Toward a Patient Registry for Cannabis Use: An Exploratory Study of Patient Use in an Outpatient Health-Care Clinic in Oregon

Kim A. Hoffman, Javier Ponce Terashima, Dennis McCarty, John Muench

Research output: Contribution to journalArticlepeer-review

2 Scopus citations

Abstract

Movement toward legalization of cannabis grows in the United States yet little is known about long-term use effects. This study was an initial step in the instrument development of a patient registry questionnaire of cannabis users who will be followed over time. Cannabis-using patients (12 females, 10 males) aged 20–64, were sampled from a Portland, Oregon primary care health center. Respondents completed semi­structured qualitative interviews describing methods of cannabis use, motivations for use, and perceptions of risks and benefits. Qualitative analysis used a content analysis approach to assess and extract salient themes. Patients smoked, inhaled, ingested, and applied a wide variety of cannabis products. All participants but one reported using cannabis for perceived physiological or psychological pain and several used cannabis to alleviate cravings for opioid medications. Other motivations included relief from suicidal thoughts and depression, anxiety, migraines, and neuropathic pain. Relatively few perceived risks as compared to benefits were reported. This study provides relevant insight into how and why these primary care patients use cannabis. Results will be used to construct a quantitative questionnaire for a patient registry that can provide critical information about long-term use effects.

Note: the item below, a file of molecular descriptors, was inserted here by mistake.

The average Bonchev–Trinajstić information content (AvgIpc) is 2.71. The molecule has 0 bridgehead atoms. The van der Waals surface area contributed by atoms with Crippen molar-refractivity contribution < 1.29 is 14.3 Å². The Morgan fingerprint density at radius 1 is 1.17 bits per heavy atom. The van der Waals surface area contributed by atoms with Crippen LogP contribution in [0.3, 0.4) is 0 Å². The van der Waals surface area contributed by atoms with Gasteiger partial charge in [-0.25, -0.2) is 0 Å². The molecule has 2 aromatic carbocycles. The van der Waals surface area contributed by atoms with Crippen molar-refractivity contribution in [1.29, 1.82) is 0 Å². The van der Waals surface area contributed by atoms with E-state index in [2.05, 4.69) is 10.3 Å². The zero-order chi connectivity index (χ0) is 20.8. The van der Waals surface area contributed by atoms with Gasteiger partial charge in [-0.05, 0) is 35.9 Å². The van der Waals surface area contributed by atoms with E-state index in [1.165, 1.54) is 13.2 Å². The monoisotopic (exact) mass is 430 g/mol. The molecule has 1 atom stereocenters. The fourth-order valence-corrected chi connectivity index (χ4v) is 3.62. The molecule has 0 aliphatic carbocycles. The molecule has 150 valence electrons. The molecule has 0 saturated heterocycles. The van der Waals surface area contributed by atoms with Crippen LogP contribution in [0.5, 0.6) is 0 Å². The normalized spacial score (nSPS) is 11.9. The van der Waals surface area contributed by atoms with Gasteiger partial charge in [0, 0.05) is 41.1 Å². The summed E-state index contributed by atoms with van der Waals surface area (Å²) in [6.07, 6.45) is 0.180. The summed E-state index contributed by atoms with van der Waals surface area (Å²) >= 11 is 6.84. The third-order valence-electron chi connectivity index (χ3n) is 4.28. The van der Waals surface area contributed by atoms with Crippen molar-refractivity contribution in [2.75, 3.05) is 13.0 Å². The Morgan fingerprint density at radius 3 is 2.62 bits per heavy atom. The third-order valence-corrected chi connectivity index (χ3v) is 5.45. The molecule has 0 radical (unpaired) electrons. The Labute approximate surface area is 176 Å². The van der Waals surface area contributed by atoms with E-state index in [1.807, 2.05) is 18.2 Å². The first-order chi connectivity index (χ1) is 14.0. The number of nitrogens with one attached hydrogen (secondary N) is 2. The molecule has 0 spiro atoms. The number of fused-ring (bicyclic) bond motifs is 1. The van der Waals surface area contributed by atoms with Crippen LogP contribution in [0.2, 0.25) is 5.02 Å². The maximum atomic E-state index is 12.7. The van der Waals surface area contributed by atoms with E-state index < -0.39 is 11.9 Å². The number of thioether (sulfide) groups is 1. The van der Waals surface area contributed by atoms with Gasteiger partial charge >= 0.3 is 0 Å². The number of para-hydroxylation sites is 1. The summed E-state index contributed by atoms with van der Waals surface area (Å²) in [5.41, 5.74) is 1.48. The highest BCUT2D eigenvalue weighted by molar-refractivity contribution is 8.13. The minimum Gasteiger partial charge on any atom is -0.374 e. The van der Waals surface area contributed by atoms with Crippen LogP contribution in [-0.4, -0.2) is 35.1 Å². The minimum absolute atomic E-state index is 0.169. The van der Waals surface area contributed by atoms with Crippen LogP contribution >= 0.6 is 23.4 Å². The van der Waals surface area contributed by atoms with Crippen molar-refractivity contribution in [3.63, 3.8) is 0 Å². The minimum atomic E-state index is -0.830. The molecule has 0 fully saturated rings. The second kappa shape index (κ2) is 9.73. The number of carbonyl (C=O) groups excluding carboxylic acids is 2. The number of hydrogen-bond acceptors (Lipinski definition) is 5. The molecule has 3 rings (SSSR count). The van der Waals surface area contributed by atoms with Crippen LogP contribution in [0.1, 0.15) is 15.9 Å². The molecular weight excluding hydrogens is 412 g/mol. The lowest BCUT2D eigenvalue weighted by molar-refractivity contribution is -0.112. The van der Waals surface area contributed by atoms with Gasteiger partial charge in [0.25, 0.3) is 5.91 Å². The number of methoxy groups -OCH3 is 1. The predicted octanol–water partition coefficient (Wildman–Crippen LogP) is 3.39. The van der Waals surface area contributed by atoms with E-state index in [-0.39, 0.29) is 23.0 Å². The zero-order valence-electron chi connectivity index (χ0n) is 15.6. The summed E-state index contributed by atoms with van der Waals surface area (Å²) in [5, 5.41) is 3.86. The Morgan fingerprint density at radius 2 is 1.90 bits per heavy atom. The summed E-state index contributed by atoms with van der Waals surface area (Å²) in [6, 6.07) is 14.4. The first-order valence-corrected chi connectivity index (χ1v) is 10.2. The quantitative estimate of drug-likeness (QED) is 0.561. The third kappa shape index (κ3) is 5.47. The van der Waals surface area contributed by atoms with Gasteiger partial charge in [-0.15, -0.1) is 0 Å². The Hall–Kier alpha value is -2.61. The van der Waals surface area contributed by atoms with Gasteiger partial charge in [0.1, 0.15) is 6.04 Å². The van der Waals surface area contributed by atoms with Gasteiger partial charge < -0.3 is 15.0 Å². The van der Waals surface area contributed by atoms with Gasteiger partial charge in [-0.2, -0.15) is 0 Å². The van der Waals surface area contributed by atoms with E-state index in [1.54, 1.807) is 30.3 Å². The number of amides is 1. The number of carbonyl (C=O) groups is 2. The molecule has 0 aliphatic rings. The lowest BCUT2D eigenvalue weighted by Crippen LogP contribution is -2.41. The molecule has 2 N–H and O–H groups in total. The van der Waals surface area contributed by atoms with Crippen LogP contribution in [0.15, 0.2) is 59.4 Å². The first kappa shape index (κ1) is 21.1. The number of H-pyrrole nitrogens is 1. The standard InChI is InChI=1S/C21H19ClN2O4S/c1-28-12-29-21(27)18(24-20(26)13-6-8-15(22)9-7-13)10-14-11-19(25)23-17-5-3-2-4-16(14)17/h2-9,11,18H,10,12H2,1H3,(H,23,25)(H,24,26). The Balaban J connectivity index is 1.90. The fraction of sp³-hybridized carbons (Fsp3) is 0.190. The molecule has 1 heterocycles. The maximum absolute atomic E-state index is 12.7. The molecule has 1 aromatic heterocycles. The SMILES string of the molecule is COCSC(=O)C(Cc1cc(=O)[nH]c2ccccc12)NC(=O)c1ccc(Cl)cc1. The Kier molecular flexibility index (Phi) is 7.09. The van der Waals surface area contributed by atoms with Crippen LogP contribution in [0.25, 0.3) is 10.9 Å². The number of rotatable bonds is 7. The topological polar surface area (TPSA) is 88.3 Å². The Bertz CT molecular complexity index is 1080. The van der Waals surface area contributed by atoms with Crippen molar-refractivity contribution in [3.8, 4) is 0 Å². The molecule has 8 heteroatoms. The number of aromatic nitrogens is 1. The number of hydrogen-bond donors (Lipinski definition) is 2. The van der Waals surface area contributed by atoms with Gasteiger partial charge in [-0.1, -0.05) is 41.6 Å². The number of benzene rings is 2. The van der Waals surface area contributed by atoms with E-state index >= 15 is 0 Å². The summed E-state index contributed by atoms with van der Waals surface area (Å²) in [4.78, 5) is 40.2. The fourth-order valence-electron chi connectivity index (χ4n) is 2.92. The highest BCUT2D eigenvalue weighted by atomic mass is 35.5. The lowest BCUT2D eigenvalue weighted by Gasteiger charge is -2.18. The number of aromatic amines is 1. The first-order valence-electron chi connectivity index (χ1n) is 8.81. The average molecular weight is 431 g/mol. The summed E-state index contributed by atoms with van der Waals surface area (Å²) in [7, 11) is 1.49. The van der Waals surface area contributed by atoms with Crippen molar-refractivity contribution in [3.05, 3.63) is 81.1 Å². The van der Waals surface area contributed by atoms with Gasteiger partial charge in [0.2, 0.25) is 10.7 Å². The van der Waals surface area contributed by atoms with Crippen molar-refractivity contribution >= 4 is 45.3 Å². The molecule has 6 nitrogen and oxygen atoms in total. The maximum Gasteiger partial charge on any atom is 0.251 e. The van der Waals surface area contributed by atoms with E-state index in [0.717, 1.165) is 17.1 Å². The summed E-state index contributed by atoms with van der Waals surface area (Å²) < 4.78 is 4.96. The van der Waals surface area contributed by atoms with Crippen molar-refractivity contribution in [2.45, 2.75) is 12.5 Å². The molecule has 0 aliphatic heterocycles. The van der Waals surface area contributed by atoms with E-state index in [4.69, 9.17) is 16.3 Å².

Original languageEnglish (US)
Pages (from-to)307-317
Number of pages11
JournalWorld Medical and Health Policy
Volume9
Issue number3
DOIs
StatePublished - Sep 2017

Keywords

  • cannabis
  • marijuana
  • patient registry

ASJC Scopus subject areas

  • Health Policy

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